Also helpful, but too large for a toolbox: 4-foot aluminum straightedge; four folding sawhorses; 25-foot No. 14 and 50-foot No. 12 multiple-head extension cords.

For Electrical

Testers: voltage; circuit (plug-in).

Pliers: slip-joint (regular); long-nose (needle); diagonal (side-cutting); lineman's (a combination of flat-jaw pliers and wire cutters); groove-joint (channel).

Screwdrivers: six-in-one; Robertson-style (square head).

Miscellaneous: cable cutter and cable ripper; wire stripper and crimping tool; fish tape (with reel and winder).

Accessories: Small clear plastic divider boxes for wire nuts, grounding wire connectors, screws, etc.; electrical tape; 3/8-inch by 12-inch piece of wooden dowel (to push wires into electrical boxes—don't use screwdriver or fingers); telephone handset/base cord crimp tool.

For Plumbing

Pliers: groove-joint (channel).

Wrenches: two adjustable pipe wrenches; two basic adjustable open-end wrenches; offset hex wrench; fixed spud wrench; adjustable basin wrench; and plastic nut basin wrench.

To cut pipe: mini and regular copper tube cutter; pipe cutter (for cutting ABS and PVC pipe); pipe saw/Japanese handsaw; hacksaw.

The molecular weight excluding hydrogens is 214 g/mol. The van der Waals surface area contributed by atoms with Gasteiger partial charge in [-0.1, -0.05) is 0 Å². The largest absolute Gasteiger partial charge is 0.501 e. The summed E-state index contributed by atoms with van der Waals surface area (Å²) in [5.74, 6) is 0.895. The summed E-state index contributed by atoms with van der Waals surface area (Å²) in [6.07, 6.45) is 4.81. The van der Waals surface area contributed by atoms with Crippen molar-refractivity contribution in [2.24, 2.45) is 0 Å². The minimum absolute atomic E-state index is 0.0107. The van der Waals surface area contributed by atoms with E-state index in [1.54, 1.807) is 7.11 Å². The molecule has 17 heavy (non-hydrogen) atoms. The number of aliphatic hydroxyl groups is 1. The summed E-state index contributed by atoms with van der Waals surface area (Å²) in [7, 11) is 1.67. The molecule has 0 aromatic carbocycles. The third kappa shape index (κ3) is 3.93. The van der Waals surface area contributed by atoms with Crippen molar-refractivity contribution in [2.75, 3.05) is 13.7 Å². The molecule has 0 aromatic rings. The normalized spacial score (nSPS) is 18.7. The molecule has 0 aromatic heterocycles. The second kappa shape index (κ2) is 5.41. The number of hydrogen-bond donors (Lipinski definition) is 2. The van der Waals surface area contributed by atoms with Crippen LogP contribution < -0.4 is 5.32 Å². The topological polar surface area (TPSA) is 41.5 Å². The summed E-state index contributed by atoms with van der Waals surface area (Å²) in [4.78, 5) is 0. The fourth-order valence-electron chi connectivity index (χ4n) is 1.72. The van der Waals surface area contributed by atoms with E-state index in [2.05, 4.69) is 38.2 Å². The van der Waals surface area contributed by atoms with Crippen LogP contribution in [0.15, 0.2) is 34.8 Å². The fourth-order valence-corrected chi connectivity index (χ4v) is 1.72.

Miscellaneous: folding hex keys; hand auger and blow bag; propane torch and striker; clear plastic divided accessory boxes for small parts; vinyl thread seal tape.

Purchasing all these tools at once could be a real budget buster so I suggest you first buy the toolboxes and then work toward filling them, one tool at a time, perhaps as needs and sales arise. Power tools are frequently on sale as Christmas approaches. I recommend that you purchase quality tools with brand names. Off-brand discount tools are not a wise choice or investment as they simply don't hold up.

Finally, after you acquire your tools, care for them properly:

  1. Place your tools carefully into the toolbox—careless tosses can damage them and the box.
  2. Clean and dry your tools after use—for a safe non-slip grip and to keep the toolbox and your hands clean.
  3. Sharpen tools when necessary—dull blades can be a real hazard.
  4. Protect sharp blades and your hands with blade guards when possible—getting stitches really isn't all that much fun.
  5. Keep all the parts and pieces, such as drill bits, together in the case they came in—saves time when you need them.
  6. Read and follow all the instructions and safety guidelines that accompany power tools.
  7. Keep your toolbox locked and out of reach of children.

These basic tools will make you as well equipped and organized as some professional contractors and you'll be able to accomplish a wide variety of home repair and improvement tasks. The confidence you'll have in knowing that you have the right tools at your fingertips will help your projects move along in a smooth and positive direction. Good luck stocking your toolboxes.

Copyright © 2005 & 2006 LAF/C.R.S., Inc. All rights reserved.
Question answered by Leon A. Frechette.